Athletics has been less successful in creating a brand. While the New York, Boston, Chicago, Berlin, and London marathons are all great events, the creation of the World Marathon Majors has not been able to leverage that to create a bigger brand. The same goes with the Diamond League. Ask someone on the street in Zurich about the Weltklasse meet and they can tell you all about it. But chances are they have never heard of the Diamond League.

In my opinion, the Diamond League is definitely a step in the right direction. Compared with the Golden League, the Diamond League has multiple stops America and Asia. In addition, it includes more field events, which is definitely a plus for throwers. However, there is room to grow since the series definitely lacked a few things. Most notably, it lacked suspense. Most of the Diamond League champions were claimed before the final meetings, taking the additional excitement out of many races. Vice Chairman of the Diamond League and Zurich meet director Patrick Magyar has said the league will learn from this year and make some changes. After brainstorming at practice, I have come up with a few suggestions for them:

  1. Spice up the brand. The Diamond League has a terrible website and a dull logo. The Diamond League website is facing some of the same problems that the Diamond League is facing: it is basically just a collection of meet websites. Adding interactive features about athletes, improving the design, and making it easier to find information would be a great first step. In this regard, they could learn from the Pre Classic, which operates its own website with the help of Runnerspace. While they are at it, I like Gerd Kanter’s idea of having extra internet feeds to show the field event action.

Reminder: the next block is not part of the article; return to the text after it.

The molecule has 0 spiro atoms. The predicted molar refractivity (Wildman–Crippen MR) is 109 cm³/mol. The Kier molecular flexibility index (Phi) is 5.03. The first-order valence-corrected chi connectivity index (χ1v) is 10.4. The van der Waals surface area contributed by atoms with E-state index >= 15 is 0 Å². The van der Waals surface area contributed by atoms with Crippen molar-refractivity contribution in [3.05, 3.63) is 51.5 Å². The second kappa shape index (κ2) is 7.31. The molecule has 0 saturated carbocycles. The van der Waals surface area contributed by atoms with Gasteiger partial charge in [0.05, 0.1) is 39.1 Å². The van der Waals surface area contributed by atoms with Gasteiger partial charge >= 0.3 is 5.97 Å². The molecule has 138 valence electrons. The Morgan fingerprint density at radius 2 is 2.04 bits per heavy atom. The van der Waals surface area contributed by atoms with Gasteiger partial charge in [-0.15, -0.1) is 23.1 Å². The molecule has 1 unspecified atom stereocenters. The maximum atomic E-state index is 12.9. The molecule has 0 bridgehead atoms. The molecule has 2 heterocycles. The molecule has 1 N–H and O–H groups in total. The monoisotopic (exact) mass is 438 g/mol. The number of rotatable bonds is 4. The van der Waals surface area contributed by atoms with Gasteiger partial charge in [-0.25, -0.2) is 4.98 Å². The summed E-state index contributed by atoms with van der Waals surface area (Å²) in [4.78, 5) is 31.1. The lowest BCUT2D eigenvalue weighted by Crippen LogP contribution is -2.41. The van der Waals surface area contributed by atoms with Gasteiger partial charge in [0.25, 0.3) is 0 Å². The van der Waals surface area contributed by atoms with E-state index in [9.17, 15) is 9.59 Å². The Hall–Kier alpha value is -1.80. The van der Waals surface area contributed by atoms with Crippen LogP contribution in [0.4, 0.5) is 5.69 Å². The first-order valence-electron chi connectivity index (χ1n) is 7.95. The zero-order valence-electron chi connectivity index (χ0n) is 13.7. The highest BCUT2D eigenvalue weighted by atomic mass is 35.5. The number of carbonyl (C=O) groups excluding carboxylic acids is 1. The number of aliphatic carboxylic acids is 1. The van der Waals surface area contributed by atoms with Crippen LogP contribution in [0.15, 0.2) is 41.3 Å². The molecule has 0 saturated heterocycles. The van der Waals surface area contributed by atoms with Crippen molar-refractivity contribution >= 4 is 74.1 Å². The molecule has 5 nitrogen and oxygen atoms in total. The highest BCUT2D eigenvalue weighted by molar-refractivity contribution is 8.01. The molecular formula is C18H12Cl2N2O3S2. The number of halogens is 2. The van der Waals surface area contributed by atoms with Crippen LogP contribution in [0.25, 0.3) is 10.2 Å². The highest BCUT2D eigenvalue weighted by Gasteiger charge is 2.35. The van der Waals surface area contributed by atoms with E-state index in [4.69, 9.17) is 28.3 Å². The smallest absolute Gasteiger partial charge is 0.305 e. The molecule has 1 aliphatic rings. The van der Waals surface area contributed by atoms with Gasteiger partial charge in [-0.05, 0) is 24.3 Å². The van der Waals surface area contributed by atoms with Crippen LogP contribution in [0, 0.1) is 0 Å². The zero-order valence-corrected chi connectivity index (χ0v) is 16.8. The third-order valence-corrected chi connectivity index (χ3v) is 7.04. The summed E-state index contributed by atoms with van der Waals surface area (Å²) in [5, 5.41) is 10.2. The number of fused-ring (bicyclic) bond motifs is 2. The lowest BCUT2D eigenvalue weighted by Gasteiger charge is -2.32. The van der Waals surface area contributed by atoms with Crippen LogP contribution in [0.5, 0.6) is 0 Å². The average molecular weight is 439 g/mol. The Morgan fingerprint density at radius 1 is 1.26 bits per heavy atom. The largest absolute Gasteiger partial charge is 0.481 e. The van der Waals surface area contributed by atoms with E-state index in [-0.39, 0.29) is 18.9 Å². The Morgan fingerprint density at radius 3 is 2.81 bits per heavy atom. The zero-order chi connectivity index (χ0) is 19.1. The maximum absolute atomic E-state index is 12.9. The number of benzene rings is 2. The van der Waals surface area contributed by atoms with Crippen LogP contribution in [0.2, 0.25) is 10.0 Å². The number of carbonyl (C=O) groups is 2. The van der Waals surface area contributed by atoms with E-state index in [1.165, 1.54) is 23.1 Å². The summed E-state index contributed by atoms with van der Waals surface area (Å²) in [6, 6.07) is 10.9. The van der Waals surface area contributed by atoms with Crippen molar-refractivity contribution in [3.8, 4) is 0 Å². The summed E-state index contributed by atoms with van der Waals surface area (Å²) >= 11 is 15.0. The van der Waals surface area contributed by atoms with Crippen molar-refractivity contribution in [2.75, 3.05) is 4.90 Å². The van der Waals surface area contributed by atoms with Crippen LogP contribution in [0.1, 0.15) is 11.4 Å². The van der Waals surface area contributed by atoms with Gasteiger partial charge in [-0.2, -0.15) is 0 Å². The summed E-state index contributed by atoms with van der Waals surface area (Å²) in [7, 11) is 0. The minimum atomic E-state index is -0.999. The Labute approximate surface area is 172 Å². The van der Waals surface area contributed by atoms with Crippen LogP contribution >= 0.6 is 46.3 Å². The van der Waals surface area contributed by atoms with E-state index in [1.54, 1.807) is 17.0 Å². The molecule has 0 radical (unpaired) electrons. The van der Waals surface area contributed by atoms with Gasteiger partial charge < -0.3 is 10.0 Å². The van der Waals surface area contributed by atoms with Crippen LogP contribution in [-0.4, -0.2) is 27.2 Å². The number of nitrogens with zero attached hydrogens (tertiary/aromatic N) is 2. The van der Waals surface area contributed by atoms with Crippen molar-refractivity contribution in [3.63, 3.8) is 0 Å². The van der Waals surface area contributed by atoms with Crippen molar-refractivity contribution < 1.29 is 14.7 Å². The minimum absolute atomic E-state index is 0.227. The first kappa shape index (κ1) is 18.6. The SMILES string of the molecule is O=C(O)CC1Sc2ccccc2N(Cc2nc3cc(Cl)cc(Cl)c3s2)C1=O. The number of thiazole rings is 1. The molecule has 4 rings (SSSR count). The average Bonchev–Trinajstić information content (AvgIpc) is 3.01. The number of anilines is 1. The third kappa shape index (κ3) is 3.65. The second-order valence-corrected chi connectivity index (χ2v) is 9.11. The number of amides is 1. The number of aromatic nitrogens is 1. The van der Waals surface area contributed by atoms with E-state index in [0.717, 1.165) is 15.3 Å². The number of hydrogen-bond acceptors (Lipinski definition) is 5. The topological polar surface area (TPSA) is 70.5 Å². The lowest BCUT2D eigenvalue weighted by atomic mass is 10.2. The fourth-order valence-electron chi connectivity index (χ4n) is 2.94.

2. Add some consistency. The sports I mentioned above have been successful because each event is consistent. The Diamond League has tried to do this by contracting Ambassadors to appear at meetings throughout the circuit. However, this plan backfired since the Ambassador program has turned into the new Madden Curse: Yelena Isinbayeva temporarily retired before the season, Kenenisa Bekele and Sanya Richards Ross missed the entire season with injuries, Steven Hooker failed to win any event and no heighted at four of the meets, and both Asafa Powell and Usain Bolt ended their seasons early with injuries after facing each other at just one Diamond League meeting. This is not the Diamond League’s fault. But I think it is their fault to focus on individual stars rather than great competition and battles. You think about the last decade of tennis and it was the great Wimbledon finals between Federer and Nadal that stand out in my mind, not the record breaking years in which Federer annihilated everyone else. Unlike tennis, we don’t have to put up with boring years since there is always at least one event that brings drama and close competition among the best. The key is doing whatever it takes to get that competition in front of the fans. That didn’t always happen this year. The big Bolt vs. Gay vs. Powell battle never came through. The Gay vs. Dix 200m duel also fell through at the last minute as Dix withdrew due to “financial reasons.” Getting stars to face each other has been an issue in athletics, and we need to find a way to solve it. Gay is one athlete who is not affraid to fight and has shown that losing some races will not hurt your image. Hopefully the other athletes will follow his lead and the sponsors can put pressure on the athletes, since it will only help them gain more exposure.